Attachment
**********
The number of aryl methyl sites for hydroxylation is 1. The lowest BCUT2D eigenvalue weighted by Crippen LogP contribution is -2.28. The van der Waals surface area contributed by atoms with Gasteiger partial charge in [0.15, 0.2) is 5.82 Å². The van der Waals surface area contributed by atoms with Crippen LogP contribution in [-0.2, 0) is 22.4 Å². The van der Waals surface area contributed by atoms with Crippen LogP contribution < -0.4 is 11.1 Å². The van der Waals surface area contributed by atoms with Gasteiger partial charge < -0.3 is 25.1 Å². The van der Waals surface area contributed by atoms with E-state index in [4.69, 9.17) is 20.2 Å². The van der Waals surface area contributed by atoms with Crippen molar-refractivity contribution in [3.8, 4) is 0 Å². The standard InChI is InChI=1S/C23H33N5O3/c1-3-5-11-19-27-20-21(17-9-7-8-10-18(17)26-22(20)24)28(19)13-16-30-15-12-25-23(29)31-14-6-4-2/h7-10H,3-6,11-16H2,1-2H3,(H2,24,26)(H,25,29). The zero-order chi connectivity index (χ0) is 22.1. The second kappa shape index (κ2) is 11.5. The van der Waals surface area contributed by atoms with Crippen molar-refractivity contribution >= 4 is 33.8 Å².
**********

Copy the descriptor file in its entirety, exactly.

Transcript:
The number of aryl methyl sites for hydroxylation is 1. The lowest BCUT2D eigenvalue weighted by Crippen LogP contribution is -2.28. The van der Waals surface area contributed by atoms with Gasteiger partial charge in [0.15, 0.2) is 5.82 Å². The van der Waals surface area contributed by atoms with Crippen LogP contribution in [-0.2, 0) is 22.4 Å². The van der Waals surface area contributed by atoms with Crippen LogP contribution < -0.4 is 11.1 Å². The van der Waals surface area contributed by atoms with Gasteiger partial charge < -0.3 is 25.1 Å². The van der Waals surface area contributed by atoms with E-state index in [4.69, 9.17) is 20.2 Å². The van der Waals surface area contributed by atoms with Crippen molar-refractivity contribution in [3.8, 4) is 0 Å². The standard InChI is InChI=1S/C23H33N5O3/c1-3-5-11-19-27-20-21(17-9-7-8-10-18(17)26-22(20)24)28(19)13-16-30-15-12-25-23(29)31-14-6-4-2/h7-10H,3-6,11-16H2,1-2H3,(H2,24,26)(H,25,29). The zero-order chi connectivity index (χ0) is 22.1. The second kappa shape index (κ2) is 11.5. The van der Waals surface area contributed by atoms with Crippen molar-refractivity contribution >= 4 is 33.8 Å².